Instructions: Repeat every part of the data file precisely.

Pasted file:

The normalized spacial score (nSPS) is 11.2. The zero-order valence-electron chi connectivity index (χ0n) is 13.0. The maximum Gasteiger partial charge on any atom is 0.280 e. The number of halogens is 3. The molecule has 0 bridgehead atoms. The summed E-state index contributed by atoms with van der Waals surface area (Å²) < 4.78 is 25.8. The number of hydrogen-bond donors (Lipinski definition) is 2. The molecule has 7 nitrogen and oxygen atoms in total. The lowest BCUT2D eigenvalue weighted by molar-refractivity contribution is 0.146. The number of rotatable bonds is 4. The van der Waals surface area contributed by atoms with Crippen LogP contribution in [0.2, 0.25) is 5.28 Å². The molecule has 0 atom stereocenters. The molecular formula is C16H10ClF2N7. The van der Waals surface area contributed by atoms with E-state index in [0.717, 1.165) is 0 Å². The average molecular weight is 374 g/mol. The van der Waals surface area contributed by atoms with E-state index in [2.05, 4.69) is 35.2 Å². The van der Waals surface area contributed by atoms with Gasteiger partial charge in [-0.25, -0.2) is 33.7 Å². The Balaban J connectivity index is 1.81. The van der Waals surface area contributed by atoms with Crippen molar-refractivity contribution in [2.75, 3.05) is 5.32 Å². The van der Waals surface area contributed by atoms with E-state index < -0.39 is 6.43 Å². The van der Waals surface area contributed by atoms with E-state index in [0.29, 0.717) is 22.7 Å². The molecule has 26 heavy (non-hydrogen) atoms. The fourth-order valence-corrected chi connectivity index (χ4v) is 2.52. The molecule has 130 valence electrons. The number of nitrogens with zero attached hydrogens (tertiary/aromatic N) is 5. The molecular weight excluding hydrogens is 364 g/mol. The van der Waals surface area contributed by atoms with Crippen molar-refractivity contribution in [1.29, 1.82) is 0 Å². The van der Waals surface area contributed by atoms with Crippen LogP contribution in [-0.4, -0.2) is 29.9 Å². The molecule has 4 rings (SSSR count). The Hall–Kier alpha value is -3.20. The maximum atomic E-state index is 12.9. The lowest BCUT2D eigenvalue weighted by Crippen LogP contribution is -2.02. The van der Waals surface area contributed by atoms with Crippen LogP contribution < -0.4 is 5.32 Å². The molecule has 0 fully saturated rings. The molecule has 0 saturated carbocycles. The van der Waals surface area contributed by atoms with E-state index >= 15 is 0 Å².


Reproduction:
The normalized spacial score (nSPS) is 11.2. The zero-order valence-electron chi connectivity index (χ0n) is 13.0. The maximum Gasteiger partial charge on any atom is 0.280 e. The number of halogens is 3. The molecule has 0 bridgehead atoms. The summed E-state index contributed by atoms with van der Waals surface area (Å²) < 4.78 is 25.8. The number of hydrogen-bond donors (Lipinski definition) is 2. The molecule has 7 nitrogen and oxygen atoms in total. The lowest BCUT2D eigenvalue weighted by molar-refractivity contribution is 0.146. The number of rotatable bonds is 4. The van der Waals surface area contributed by atoms with Crippen LogP contribution in [0.2, 0.25) is 5.28 Å². The molecule has 0 atom stereocenters. The molecular formula is C16H10ClF2N7. The van der Waals surface area contributed by atoms with E-state index in [0.717, 1.165) is 0 Å². The average molecular weight is 374 g/mol. The van der Waals surface area contributed by atoms with E-state index in [2.05, 4.69) is 35.2 Å². The van der Waals surface area contributed by atoms with Gasteiger partial charge in [-0.25, -0.2) is 33.7 Å². The Balaban J connectivity index is 1.81. The van der Waals surface area contributed by atoms with Crippen molar-refractivity contribution in [2.75, 3.05) is 5.32 Å². The van der Waals surface area contributed by atoms with E-state index < -0.39 is 6.43 Å². The van der Waals surface area contributed by atoms with E-state index in [0.29, 0.717) is 22.7 Å². The molecule has 26 heavy (non-hydrogen) atoms. The fourth-order valence-corrected chi connectivity index (χ4v) is 2.52. The molecule has 130 valence electrons. The number of nitrogens with zero attached hydrogens (tertiary/aromatic N) is 5. The molecular weight excluding hydrogens is 364 g/mol. The van der Waals surface area contributed by atoms with Crippen molar-refractivity contribution in [1.29, 1.82) is 0 Å². The van der Waals surface area contributed by atoms with Crippen LogP contribution in [-0.4, -0.2) is 29.9 Å². The molecule has 4 rings (SSSR count). The Hall–Kier alpha value is -3.20. The maximum atomic E-state index is 12.9. The lowest BCUT2D eigenvalue weighted by Crippen LogP contribution is -2.02. The van der Waals surface area contributed by atoms with Crippen LogP contribution < -0.4 is 5.32 Å². The molecule has 0 fully saturated rings. The molecule has 0 saturated carbocycles. The van der Waals surface area contributed by atoms with E-state index >= 15 is 0 Å².